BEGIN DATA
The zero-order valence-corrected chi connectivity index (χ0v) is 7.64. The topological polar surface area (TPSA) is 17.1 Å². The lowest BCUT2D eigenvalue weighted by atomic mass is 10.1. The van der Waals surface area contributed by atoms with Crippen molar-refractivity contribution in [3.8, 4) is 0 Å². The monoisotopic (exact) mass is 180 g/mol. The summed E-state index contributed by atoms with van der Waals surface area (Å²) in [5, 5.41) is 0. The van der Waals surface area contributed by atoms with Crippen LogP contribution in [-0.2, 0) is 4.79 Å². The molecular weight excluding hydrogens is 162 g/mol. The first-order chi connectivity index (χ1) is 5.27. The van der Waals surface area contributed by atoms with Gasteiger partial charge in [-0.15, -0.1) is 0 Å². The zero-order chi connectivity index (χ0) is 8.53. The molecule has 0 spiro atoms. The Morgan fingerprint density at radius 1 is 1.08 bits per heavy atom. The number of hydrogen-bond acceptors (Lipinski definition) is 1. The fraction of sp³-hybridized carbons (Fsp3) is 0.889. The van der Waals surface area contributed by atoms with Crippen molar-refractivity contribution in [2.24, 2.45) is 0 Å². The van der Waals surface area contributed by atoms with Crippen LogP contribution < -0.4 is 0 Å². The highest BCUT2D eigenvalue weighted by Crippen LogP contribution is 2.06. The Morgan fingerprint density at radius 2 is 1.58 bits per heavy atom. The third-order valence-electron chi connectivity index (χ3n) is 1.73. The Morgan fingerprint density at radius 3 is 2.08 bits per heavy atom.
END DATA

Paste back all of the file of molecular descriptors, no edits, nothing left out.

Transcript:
The zero-order valence-corrected chi connectivity index (χ0v) is 7.64. The topological polar surface area (TPSA) is 17.1 Å². The lowest BCUT2D eigenvalue weighted by atomic mass is 10.1. The van der Waals surface area contributed by atoms with Crippen molar-refractivity contribution in [3.8, 4) is 0 Å². The monoisotopic (exact) mass is 180 g/mol. The summed E-state index contributed by atoms with van der Waals surface area (Å²) in [5, 5.41) is 0. The van der Waals surface area contributed by atoms with Crippen LogP contribution in [-0.2, 0) is 4.79 Å². The molecular weight excluding hydrogens is 162 g/mol. The first-order chi connectivity index (χ1) is 5.27. The van der Waals surface area contributed by atoms with Gasteiger partial charge in [-0.15, -0.1) is 0 Å². The zero-order chi connectivity index (χ0) is 8.53. The molecule has 0 spiro atoms. The Morgan fingerprint density at radius 1 is 1.08 bits per heavy atom. The number of hydrogen-bond acceptors (Lipinski definition) is 1. The fraction of sp³-hybridized carbons (Fsp3) is 0.889. The van der Waals surface area contributed by atoms with Crippen molar-refractivity contribution in [2.24, 2.45) is 0 Å². The van der Waals surface area contributed by atoms with Crippen LogP contribution < -0.4 is 0 Å². The highest BCUT2D eigenvalue weighted by Crippen LogP contribution is 2.06. The Morgan fingerprint density at radius 2 is 1.58 bits per heavy atom. The third-order valence-electron chi connectivity index (χ3n) is 1.73. The Morgan fingerprint density at radius 3 is 2.08 bits per heavy atom.